Since its introduction in 1983 in the star-crossed, CZ-75-inspired Bren Ten, the 10mm Auto cartridge has followed an all-too-familiar trajectory curve in terms of popularity. It has gone from “The Next Big Thing” to cult status, having been pushed along the way by the almost-unprecedented acceptance of the .40 S&W.
However, the 10mm Auto is still considerably more potent than the .40 S&W. And chambered in the Glock 20, it represents about the upper limits of ballistic potential you’re going to get in any real-world auto pistol.
In 1983, the 10 mm semi-auto pistol cartridge made its debut. Developed by Jeff Cooper as a more powerful man stopper, the new cartridge was originally paired with the "Bren 10" pistol designed by Michael Dixon and Thomas Dornaus. Both the cartridge and the handgun generated plenty of excitement in the shooting community at the time. Unfortunately, the Bren 10 ran into production problems that limited it to a small 1,500 unit run of between 1983 to 1986. Despite the failure of the first pistol chambered for the potent 10 mm, the enthusiasm for the cartridge was still strong enough to induce Glock to step in and develop a shooting solution based on its pistol design.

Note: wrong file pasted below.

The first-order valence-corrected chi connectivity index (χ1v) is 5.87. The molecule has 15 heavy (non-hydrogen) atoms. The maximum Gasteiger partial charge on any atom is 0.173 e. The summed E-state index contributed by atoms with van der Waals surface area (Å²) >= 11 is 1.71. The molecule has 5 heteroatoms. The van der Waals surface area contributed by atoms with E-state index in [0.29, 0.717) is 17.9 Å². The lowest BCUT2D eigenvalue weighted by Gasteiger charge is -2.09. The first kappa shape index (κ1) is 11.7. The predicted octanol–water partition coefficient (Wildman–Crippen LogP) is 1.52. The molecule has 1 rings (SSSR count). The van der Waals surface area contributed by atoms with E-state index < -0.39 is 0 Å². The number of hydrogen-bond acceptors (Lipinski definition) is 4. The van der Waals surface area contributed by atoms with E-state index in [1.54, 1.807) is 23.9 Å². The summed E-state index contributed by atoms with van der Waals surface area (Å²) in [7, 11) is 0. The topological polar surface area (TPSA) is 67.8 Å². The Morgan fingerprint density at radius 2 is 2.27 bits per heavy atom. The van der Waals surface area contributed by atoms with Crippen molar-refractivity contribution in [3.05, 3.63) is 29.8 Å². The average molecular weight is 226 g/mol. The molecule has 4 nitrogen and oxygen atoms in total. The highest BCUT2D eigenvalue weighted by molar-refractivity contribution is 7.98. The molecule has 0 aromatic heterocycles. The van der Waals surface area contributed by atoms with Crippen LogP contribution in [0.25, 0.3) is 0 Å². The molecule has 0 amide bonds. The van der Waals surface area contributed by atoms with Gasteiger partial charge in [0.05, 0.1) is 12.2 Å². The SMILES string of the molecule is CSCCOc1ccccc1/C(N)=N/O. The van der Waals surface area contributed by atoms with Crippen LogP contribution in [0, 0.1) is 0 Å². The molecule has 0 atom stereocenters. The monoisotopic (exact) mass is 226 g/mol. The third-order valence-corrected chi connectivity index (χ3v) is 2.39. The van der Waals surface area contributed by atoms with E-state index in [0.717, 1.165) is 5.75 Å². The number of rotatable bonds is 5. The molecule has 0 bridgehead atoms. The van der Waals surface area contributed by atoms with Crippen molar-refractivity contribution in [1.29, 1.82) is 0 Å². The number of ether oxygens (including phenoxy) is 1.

Many devout fans of the 10mm love their Glock 20, myself included. So when I heard the Generation 4 version was released, I jumped at the chance to pick one up. I really like the Gen 4 grip on my other Glocks and I thought it would be especially helpful with the recoil of some hot 10mm rounds. Turns out I was right.
I ordered the gun the day it came out and had it in my paws the next day. I cleaned it, lubricated it to specs, turned the rear sight around (I don't like the Glock sight picture), and patiently waited for the weekend to put some rounds through the beast.